the-boston-herald

Dorchester, Massachusetts - Two mothers have turned their sons in for the fatal shooting of a 16 year old boy. Dushawn Taylor-Gennis, 16, and an unnamed 14 year old boy, were arrested for the murder of Jonathan Dos Santos,16. Jonathan was shot on Wednesday, June 10th, 2015, while riding his bike. Taylor-Gennis’ mother told “The Boston Herald” that turning her son in was the right thing to do, and she expressed her sympathy toward the victims family. Police are still trying to figure out what the motive for the shooting was. They commend the mothers of these boys for turning them in. 

The Boston Herald are on board with VILLAGERS’ back-to-basics approach:

“I like his return to simple. Basically a quiet folk album with little, arty flourishes, “Darling Arithmetic” doesn’t need to get loud to have an impact. Drumheads slapped with brushes, picked-out acoustic guitar and sparse piano and organ frame some truly lonesome vocals. Best example: the urgent, wounded shout contained in whispers on  ‘Hot Scary Summer’.” - Jed Gottlieb, The Boston Herald

Listen to the official audio for “Hot Scary Summer”.

Darling Arithmetic is out on Domino Records and going for spins at radio NOW!

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Sen. Elizabeth Warren appears to be relishing her role as progressive kingmaker as she’s refused to rule out endorsing fellow New England Senator Bernie Sanders in the democratic primary despite encouraging Hillary Clinton to run in 2013. Warren told the Boston Herald on Tuesday that she thought it was “too early” to say if she’ll campaign for Bernie Sanders while indicating her strong enthusiasm for his populist campaign.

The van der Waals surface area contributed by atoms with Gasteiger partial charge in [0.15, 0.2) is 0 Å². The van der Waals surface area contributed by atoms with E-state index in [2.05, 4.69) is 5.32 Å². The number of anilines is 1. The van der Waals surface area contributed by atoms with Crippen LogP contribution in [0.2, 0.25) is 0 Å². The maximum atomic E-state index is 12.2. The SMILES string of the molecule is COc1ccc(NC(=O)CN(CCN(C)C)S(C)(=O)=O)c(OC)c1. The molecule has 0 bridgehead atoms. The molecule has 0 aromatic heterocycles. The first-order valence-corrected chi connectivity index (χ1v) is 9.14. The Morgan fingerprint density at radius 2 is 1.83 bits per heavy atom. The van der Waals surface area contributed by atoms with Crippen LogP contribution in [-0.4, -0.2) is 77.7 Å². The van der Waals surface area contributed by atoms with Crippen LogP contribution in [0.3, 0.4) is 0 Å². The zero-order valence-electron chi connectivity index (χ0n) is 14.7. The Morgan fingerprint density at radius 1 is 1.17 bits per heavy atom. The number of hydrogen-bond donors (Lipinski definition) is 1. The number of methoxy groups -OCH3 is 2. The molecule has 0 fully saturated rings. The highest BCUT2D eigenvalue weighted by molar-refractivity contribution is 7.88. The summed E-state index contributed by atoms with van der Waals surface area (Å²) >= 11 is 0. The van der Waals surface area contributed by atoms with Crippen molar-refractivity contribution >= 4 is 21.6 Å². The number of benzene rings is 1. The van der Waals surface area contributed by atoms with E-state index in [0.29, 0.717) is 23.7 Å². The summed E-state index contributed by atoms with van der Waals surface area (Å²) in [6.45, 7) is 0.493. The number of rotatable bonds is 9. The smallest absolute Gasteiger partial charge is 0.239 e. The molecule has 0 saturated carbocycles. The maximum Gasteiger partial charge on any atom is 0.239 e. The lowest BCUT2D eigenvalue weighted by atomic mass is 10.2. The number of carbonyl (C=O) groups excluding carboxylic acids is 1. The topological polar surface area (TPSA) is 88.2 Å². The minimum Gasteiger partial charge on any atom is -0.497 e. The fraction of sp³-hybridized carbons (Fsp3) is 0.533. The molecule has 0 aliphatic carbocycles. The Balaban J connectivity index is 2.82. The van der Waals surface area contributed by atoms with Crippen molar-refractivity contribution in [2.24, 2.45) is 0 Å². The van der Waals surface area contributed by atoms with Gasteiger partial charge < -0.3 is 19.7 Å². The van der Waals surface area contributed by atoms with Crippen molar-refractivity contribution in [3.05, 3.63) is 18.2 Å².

Though she’s previously encouraged Hillary Clinton to run, Elizabeth Warren sounds mighty friendly toward Bernie

Racism From The Boston Herald - Obama and "Watermelon Flavored Toothpaste"

Racism From The Boston Herald – Obama and “Watermelon Flavored Toothpaste”

The Boston Herald thought this was funny when they decided to run it this morning, but the backlash is real, and the online publication is now trying to erase their dumb racist mistake.

In an attempt to poke fun at the Secret Service and the recent intruder who broke into the White House a couple weeks ago – the intruder reaching much further in the building that originally thought – the Boston…

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A noo artikle has dunben rote ahn WWW.GITERDONENEWS.COM

thar’s a noo artikle ha dunben wrote uhn www.giterdonenews.com calt

The Boston Herald’s Missed ‘Cartoon-gate’ Lessons

T’ wurse fate o'all may be ta make a terrbull mistake an’ the larn t'rong lessuns frum t'eggsperients. At’s t'hunk I had reedin a heertfelt column about t'Bawstun Herald‘s unfertunate deecishun ta publish a cartoon feeturyun’ a White Trayler gate-crash'r askin t'nashun’s furst…

The Boston Herald Went There With It's Latest President Obama Political Cartoon

The Boston Herald Went There With It’s Latest President Obama Political Cartoon

Via Jim Romenesko

The latest scandal to hit President Barack Obama involves not only the Secret Service but the security of the White House itself after a man scaled the WH fence and got so far as the East Room before being arrested. The subsequent search of his vehicle yielded enough of an arsenal to make Rambo blush.

That didn’t stop the Boston Heraldfrom running a political cartoon about said…

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politico.com
Elizabeth Warren won't rule out endorsing Bernie Sanders